It has become a truism, but is no less true for its repetition: construction is a key engine of the economy. The different segments of the real estate market – housing, office, retail – are developing at different speeds. In all segments there is a risk of supply exceeding demand, resulting in vacant spaces and gradual decay to buildings. In the housing segment, shortage is a perennial problem. How is the Polish law reacting to these phenomena? Is collective investing in rental housing projects possible? Have the country’s policymakers made the connection between empty offices and shopping malls on the one hand and the shortage of flats on the other? Could the rental market be socialised? The present article is the first of a series that will address these questions.

REITs in Poland

The rental housing market in Poland is a highly fragmented one. Just 16% of the rental stock is owned by companies[1]. That may be partly because, unlike many other countries, the Polish legal system does not contain real estate investment trust (REIT)-type entities.

REITs are a convenient, tax-advantaged instrument for investors, both legal persons and individuals, to invest in income-generating real estate, including housing. The first country to introduce REITs was the Netherlands in 1969. Belgium followed, and then France, Great Britain, Germany, Italy and other countries. Investing in specialty REITs focused on rental housing represents an appealing option, not just for institutional investors but also for retail investors, due to an attractive risk profile, with high quality properties and regular lease-based income and dividend payouts.

There is a realisation in Poland of the potential of REITs and the need to introduce REIT-like structures into the country’s legal system. In 2018, during the previous parliamentary term, the government put before the Sejm a draft bill titled the “Act on companies investing in property rental”, which sought to do just that. Apart from the benefits of REITs that we already mentioned, the bill’s explanatory notes argued that the new vehicle would stimulate housing construction in Poland and the development of the country’s equity market.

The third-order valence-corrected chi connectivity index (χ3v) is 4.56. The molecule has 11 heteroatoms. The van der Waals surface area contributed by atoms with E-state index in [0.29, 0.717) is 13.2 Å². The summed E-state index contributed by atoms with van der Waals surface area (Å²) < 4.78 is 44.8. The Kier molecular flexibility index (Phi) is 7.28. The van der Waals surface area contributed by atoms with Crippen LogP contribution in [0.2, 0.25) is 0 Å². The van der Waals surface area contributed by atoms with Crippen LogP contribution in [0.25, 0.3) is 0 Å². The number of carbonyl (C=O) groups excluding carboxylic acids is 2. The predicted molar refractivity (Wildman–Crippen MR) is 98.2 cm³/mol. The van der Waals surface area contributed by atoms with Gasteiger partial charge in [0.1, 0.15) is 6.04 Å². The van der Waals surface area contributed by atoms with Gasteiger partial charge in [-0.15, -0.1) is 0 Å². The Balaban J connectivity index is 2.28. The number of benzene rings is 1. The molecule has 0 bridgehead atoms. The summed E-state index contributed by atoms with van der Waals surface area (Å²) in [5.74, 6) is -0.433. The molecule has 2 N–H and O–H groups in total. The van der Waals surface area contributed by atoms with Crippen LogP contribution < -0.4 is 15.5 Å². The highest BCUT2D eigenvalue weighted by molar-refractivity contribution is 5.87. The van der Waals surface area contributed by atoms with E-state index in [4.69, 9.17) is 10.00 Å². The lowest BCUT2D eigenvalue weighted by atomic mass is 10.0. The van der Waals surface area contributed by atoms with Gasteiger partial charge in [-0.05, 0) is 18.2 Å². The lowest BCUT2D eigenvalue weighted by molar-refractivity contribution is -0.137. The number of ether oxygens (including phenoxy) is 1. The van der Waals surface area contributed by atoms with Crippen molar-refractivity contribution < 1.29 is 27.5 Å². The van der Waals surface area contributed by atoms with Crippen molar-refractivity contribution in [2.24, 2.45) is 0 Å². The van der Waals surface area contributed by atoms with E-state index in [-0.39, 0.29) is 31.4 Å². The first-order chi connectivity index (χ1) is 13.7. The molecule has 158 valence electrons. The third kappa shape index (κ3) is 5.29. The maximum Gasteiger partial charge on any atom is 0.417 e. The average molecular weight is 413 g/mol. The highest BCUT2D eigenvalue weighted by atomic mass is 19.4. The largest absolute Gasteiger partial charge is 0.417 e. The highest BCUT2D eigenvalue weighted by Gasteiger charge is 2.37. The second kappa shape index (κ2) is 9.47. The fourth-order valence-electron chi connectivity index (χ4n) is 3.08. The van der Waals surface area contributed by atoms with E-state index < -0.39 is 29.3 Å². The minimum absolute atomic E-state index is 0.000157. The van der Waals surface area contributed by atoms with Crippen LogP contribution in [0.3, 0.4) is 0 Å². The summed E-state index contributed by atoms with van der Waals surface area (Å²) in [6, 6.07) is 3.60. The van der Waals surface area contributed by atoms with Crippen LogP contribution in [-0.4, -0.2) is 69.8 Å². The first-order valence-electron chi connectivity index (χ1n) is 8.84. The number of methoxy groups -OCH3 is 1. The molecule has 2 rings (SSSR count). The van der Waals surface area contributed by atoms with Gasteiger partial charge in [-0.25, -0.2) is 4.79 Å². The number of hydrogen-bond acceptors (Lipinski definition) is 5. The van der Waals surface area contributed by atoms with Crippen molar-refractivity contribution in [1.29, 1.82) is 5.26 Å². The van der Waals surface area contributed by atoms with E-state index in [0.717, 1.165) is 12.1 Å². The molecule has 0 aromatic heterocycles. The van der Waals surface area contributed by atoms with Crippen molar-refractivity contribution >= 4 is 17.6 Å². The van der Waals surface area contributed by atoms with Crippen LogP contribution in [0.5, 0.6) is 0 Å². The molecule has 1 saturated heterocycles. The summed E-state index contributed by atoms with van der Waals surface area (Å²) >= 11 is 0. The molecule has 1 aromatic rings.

The draft bill went through the committee stage but, for reasons that remain unclear until today, was not passed. Ultimately it was killed by the discontinuity rule, under which unfinished legislative work lapses at the end of a parliamentary term[2]. Nevertheless, it is worthwhile to take a look at key elements of this abortive proposal.   

The “Polish REITs” envisaged by the draft bill – formally called “companies investing in property rental” and abbreviated as FINN – were to have the form of publicly traded investment funds investing their assets in property rental. They would have to satisfy relevant legal requirements and obtain an entry into a register maintained by the Financial Supervisory Commission (KNF).

FINNs were defined as joint stock companies with a registered seat and management address in Poland whose core business involves rental of housing properties located on the territory of Poland. The minimum share capital requirement was set at PLN 50m (€10.6m). The share capital was to consist of bearer shares and could not include preference shares.